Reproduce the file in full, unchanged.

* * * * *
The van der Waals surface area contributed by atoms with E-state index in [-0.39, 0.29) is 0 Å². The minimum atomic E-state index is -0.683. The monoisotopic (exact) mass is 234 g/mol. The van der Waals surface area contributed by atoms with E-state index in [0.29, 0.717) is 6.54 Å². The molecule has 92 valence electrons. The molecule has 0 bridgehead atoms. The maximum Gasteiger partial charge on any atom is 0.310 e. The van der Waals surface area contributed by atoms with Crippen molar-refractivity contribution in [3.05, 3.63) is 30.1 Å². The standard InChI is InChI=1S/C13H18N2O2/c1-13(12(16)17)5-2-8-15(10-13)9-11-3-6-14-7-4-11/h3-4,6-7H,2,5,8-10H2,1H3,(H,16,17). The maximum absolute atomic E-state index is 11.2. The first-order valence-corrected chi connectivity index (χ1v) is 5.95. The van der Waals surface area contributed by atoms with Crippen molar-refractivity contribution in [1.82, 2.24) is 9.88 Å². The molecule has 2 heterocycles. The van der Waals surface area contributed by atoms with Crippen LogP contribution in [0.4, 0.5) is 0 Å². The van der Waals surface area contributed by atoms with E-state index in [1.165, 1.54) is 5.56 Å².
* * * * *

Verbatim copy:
The van der Waals surface area contributed by atoms with E-state index in [-0.39, 0.29) is 0 Å². The minimum atomic E-state index is -0.683. The monoisotopic (exact) mass is 234 g/mol. The van der Waals surface area contributed by atoms with E-state index in [0.29, 0.717) is 6.54 Å². The molecule has 92 valence electrons. The molecule has 0 bridgehead atoms. The maximum Gasteiger partial charge on any atom is 0.310 e. The van der Waals surface area contributed by atoms with Crippen molar-refractivity contribution in [3.05, 3.63) is 30.1 Å². The standard InChI is InChI=1S/C13H18N2O2/c1-13(12(16)17)5-2-8-15(10-13)9-11-3-6-14-7-4-11/h3-4,6-7H,2,5,8-10H2,1H3,(H,16,17). The maximum absolute atomic E-state index is 11.2. The first-order valence-corrected chi connectivity index (χ1v) is 5.95. The van der Waals surface area contributed by atoms with Crippen molar-refractivity contribution in [1.82, 2.24) is 9.88 Å². The molecule has 2 heterocycles. The van der Waals surface area contributed by atoms with Crippen LogP contribution in [0.4, 0.5) is 0 Å². The van der Waals surface area contributed by atoms with E-state index in [1.165, 1.54) is 5.56 Å².